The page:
Calvary Episcopal ChurchPhoto of Peggy Gunness
Memphis, Tennessee
April 16, 2000

Palm and Passion Sunday

Palm Sunday --Two Processions
The Rev. Margaret B. Gunness

Gospel: Mark 15: 1-39

This is the day known as Palm Sunday, the Sunday of the Passion, a day unlike any other. It is a day of contradictions, of both ecstasy and agony, of crowds of people hoping against hope and crying out "Hosanna! Blessed is the One who comes in the name of the Lord!" But then later, the very same voices are saying "Away with him! Crucify him!" It's a day of hopeful yet tenuous joy, a day of courage and then of fear, a day when we hear of victory - and then of of defeat - and then finally, victory again. Yes, Palm Sunday is a day full of confusion and contradiction.

Yet one things is certain: Jesus is the focus of this day. He is the central figure in this drama that unfolds year after year before our very eyes, a drama in which you and I are players and in which the very life of Jesus is at stake. And perhaps this is where the power and the lasting significance of this day lie, because in this drama of Jesus and of the events of this day of Palm Sunday, our lives - your life and mine - are at stake as well.

Now, I want you to be aware that two great processions are a part of today's liturgy - not just one, but two. The first procession is where we cry out with the people of Jerusalem, "Hosanna!, Hosanna in the highest! Blessed is the One who comes in the name of the Lord!" How joyous and hopeful this procession is! We join it with our hearts beating and our minds daring to contemplate what might be. But then, all too soon, the sounds of "Hosanna!" fade away, and with the crowds of people we too give voice to that other cry, so chilling and so different: "Crucify him! Crucify him!" And then the other processions begins, the procession that sets out for Golgotha and the cross. The crowds seem subdued now. They somehow seem to know that this procession, this event, is bigger than life itself, and that for all humanity and all time, nothing will ever be the same again.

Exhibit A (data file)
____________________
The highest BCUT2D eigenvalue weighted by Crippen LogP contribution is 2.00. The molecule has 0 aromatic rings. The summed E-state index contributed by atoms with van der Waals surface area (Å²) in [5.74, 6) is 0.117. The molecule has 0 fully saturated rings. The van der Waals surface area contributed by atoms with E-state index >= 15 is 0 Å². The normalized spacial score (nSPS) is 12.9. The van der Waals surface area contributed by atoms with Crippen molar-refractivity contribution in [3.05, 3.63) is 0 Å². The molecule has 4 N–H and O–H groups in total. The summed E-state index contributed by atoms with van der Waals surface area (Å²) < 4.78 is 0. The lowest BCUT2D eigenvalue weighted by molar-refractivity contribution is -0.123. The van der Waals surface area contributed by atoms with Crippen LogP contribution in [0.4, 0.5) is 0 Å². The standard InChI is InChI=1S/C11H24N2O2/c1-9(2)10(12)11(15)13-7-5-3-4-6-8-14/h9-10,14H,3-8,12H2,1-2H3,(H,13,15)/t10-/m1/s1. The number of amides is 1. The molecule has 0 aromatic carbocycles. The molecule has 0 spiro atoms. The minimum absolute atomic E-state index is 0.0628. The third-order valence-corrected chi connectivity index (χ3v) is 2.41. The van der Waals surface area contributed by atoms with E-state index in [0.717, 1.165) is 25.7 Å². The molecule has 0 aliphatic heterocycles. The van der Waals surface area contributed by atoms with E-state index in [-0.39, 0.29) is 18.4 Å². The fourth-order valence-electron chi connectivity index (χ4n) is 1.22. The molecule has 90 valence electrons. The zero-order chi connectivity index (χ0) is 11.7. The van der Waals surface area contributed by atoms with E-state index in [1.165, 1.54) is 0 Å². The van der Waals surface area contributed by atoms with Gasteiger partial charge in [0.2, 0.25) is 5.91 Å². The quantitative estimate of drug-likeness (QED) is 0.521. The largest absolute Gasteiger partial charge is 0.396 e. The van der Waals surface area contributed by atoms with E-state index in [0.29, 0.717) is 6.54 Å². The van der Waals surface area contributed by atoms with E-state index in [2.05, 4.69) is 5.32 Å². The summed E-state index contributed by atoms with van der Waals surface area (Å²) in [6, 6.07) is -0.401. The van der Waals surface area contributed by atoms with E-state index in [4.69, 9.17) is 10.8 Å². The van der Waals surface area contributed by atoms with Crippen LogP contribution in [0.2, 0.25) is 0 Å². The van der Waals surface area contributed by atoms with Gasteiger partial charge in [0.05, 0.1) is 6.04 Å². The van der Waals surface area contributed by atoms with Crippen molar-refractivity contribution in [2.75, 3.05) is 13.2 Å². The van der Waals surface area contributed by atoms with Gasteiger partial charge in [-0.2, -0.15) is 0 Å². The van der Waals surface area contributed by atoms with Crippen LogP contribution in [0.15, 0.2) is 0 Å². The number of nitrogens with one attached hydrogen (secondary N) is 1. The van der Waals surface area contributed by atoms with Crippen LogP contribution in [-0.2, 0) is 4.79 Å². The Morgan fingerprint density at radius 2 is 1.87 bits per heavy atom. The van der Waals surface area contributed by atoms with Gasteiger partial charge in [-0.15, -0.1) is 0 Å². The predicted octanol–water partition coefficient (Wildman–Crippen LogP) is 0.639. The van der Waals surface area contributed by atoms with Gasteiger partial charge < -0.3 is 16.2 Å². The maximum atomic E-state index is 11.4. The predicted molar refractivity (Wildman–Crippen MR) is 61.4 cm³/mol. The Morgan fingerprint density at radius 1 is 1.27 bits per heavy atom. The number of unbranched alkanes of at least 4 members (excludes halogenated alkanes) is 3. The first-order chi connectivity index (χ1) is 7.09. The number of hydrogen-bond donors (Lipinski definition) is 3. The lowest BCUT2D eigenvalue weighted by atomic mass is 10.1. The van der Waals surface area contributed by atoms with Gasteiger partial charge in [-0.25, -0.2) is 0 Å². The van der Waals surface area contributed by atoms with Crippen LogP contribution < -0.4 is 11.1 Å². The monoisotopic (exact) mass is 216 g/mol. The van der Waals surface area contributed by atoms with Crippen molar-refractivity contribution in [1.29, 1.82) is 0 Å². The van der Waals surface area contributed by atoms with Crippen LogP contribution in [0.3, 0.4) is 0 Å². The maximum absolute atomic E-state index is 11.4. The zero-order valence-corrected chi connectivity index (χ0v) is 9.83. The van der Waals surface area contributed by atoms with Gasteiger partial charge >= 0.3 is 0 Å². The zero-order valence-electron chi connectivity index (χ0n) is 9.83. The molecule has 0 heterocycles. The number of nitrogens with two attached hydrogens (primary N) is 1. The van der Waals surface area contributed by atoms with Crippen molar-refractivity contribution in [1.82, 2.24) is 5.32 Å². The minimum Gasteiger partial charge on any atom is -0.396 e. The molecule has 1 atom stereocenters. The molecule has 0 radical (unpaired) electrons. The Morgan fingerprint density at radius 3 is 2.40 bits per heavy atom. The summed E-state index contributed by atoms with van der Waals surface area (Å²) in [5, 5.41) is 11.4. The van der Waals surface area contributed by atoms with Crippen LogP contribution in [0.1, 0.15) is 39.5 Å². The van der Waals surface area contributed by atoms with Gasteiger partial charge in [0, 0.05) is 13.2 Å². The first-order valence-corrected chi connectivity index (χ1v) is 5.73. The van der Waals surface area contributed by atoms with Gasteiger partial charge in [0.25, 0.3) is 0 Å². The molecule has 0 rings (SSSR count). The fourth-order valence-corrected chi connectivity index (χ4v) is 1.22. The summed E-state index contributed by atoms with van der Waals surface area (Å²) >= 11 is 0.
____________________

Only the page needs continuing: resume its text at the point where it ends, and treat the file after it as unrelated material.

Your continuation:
So what is the great thing that is happening here? I believe it is this: That Jesus so identified himself with us and with our humanity, that in him everything, every characteristic that we know as human is embodied, is personified in his person. And if that's so, then what we must understand in the readings today, and what we must see in this Jesus - as he enters Jerusalem, and as he stands before Pilate, and as he makes his way to Golgotha - what we must see in him is nothing less than what we ourselves have done, and not just to Jesus alone, but to the wholeness of humanity itself - how we have broken it and scarred it, how we have diminished in it the very beauty and wonder for which God is longing even now.

Reflecting on the suffering of the crucifixion and its cruelty to humanity itself, a friend of mine has written this: that it is only through Jesus' becoming fully human that he could actually enter and be caught up in the cycle of our human self-destructive violence. And only through him could God get near enough to end this cycle with the blessings of healing, reconciliation and reunion. It is only through the fullness of the humanness of Jesus that God can save the fullness of our humanness as well.

So, all of this on a Sunday recalling two processions. Such ironies are in them: the joyful, triumphant procession of palms actually leading Jesus to conviction and to death on a cross; and the slow, agonizing procession to Golgotha, leading to the very essence and power of life itself, not just for Jesus, but for you and for me and for all humanity as well. So I wonder, which of these two processions do you and do I wish to be a part of? I think we need to be fully a part of them both.